To that end, earlier this year, twenty younger clergy met for 48 hours in York to set some priorities for the future of the Society. Their task was to form a mission agenda for those of our tradition. Against a backdrop of decline, it was nothing less than to plot out a future for Catholic life in the Church of England. All twenty have experience of growing the local Church.

We asked ourselves some big questions. What is Catholic evangelism? What is the distinctive contribution that Catholics can make to the re-evangelisation of the nation? What are the features of parishes in our tradition that are growing? The conversations were facilitated (but not dominated) by presence of five of the Society’s bishops.

There was a wonderful sense of energy and purpose. These priests really enjoyed having space and permission to speak positively about good things they had seen, and strategies for growth they had employed. And from it all an agenda for mission emerged. We wrote a set of six priorities that we believe parishes of our integrity need to focus on if they are to grow.

From it all the list printed below has emerged. These are the areas of our common life that we think we need to focus on really strongly if the Catholic movement in the Church of England is to renew itself. This list is still very much in draft form, and the final document will be different from what you see printed here. Because what we need now is the views of as many clergy and laypeople as possible. Like any strategy for growth, this will only work if our parishes feel enthused by it and engage with it.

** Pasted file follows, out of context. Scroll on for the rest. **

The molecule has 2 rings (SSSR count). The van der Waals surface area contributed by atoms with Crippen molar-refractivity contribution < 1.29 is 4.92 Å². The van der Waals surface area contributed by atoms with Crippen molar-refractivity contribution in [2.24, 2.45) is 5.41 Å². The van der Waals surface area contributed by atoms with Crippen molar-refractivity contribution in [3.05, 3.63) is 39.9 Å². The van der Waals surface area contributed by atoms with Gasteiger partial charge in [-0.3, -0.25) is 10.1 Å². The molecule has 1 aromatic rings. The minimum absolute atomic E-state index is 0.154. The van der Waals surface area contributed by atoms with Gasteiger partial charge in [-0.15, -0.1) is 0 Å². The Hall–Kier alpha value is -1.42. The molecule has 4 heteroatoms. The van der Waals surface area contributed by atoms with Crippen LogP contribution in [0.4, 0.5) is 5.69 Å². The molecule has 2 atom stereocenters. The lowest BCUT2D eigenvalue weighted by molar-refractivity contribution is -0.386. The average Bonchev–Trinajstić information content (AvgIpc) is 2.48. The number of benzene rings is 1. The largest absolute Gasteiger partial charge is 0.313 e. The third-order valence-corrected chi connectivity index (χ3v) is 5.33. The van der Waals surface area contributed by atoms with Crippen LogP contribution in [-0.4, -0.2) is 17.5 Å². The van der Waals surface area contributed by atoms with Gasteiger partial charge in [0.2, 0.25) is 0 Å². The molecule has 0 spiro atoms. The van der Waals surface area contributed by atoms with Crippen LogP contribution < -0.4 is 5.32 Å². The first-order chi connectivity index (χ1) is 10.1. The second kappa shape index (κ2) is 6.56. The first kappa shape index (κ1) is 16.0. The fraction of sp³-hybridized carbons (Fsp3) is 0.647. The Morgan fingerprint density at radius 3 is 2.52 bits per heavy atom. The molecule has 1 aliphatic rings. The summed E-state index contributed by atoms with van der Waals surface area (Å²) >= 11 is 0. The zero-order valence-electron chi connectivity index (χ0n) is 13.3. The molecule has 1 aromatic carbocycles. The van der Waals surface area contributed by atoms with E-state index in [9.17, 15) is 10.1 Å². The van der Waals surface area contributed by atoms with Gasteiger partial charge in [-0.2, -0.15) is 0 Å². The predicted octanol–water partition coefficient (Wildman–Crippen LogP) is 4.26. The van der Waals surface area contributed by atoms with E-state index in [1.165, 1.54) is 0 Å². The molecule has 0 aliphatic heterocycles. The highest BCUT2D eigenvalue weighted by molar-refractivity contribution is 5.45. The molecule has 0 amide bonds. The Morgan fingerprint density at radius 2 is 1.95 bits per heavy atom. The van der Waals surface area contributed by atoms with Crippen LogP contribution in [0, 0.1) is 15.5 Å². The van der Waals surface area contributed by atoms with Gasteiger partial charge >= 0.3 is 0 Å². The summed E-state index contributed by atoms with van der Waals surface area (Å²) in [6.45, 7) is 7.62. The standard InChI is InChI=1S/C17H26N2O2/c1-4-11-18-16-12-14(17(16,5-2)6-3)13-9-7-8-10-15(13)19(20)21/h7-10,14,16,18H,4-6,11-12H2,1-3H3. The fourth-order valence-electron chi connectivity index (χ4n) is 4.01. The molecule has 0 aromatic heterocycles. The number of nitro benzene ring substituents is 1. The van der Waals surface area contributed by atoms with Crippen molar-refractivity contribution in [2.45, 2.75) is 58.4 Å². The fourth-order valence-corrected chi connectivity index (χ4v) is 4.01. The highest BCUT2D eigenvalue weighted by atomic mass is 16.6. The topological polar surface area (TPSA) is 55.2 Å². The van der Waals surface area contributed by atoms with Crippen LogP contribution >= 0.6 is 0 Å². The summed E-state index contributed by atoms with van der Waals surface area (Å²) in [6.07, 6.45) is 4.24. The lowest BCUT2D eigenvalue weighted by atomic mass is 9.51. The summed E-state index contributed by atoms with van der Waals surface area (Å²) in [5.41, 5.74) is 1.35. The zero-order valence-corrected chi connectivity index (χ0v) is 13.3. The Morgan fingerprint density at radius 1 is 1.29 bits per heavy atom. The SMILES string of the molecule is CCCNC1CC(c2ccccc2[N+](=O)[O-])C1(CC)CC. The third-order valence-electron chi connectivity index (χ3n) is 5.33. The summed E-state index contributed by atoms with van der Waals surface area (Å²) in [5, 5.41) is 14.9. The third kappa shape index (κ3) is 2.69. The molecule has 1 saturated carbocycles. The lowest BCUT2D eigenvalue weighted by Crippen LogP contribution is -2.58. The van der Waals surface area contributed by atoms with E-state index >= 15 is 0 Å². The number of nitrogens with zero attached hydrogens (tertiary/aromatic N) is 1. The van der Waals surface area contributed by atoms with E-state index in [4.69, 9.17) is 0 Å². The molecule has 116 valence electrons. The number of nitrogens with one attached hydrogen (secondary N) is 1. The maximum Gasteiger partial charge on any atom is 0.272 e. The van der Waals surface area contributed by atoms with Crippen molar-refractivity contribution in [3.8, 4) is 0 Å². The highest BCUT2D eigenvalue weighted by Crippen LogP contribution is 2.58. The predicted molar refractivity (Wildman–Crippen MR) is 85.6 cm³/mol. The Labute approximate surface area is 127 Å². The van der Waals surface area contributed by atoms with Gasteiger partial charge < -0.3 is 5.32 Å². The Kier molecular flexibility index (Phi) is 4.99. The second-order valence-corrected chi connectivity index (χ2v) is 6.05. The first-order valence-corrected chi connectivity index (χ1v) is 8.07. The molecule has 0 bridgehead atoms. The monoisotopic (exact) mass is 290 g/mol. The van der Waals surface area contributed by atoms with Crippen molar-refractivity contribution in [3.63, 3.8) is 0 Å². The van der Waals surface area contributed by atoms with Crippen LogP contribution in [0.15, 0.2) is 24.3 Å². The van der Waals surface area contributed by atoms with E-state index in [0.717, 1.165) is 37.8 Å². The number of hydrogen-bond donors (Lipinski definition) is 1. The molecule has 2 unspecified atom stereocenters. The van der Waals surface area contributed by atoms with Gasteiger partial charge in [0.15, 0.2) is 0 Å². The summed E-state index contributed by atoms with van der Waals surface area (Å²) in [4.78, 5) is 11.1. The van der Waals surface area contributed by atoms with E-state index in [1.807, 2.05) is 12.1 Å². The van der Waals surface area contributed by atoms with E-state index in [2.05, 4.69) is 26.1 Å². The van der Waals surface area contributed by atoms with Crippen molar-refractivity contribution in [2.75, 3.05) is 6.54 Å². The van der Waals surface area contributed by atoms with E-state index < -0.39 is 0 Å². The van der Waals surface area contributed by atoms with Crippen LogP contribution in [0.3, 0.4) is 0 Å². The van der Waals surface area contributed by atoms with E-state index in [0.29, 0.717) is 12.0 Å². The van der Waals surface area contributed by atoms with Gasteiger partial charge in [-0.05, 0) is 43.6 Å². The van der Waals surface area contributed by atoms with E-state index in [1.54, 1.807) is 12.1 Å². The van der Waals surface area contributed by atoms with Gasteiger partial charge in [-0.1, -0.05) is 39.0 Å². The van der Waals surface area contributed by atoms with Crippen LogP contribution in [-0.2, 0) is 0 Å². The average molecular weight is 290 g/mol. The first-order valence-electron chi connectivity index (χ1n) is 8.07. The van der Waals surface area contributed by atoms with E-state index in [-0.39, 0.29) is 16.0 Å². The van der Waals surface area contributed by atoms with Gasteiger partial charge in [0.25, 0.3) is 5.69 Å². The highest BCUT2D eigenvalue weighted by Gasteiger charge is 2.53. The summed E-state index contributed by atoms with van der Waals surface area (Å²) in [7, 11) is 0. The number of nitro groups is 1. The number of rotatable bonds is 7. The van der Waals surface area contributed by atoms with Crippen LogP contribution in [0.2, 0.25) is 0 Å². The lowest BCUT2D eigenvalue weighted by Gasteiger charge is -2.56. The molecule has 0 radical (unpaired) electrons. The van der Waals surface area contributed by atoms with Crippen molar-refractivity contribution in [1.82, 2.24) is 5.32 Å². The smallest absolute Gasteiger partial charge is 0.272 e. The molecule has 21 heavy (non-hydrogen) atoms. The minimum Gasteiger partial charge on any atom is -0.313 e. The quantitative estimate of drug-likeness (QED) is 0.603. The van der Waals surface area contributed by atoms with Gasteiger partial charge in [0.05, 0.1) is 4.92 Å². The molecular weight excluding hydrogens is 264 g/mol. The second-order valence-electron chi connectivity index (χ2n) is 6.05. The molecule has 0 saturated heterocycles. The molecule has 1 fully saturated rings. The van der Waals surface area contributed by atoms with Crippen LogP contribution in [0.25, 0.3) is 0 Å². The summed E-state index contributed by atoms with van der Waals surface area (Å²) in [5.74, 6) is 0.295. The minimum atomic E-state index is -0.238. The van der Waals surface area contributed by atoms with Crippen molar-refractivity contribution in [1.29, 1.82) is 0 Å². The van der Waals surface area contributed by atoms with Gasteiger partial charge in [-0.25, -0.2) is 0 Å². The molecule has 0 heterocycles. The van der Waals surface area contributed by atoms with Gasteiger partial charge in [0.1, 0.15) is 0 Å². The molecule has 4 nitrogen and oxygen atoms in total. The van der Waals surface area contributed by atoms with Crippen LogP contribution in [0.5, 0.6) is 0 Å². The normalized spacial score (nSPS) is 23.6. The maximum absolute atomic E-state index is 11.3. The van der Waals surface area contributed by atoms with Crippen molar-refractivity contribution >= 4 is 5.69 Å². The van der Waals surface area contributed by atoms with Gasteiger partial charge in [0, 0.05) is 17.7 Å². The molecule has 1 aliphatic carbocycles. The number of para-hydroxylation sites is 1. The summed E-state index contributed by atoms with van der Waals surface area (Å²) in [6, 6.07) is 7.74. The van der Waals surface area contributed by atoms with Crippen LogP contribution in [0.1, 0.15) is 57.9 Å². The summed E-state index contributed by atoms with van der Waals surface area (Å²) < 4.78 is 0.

There are some amazing things happening in parishes round the country. Many are growing. Many are drawing new people to faith. Many are reaching out to serve in imaginative ways. What we want is for stories like these to be the norm, for the Catholic movement to recapture the evangelistic energy which brought it into life and which transformed the Church of the nineteenth century. Let’s hope a clear and unifying vision can play some part in our doing that.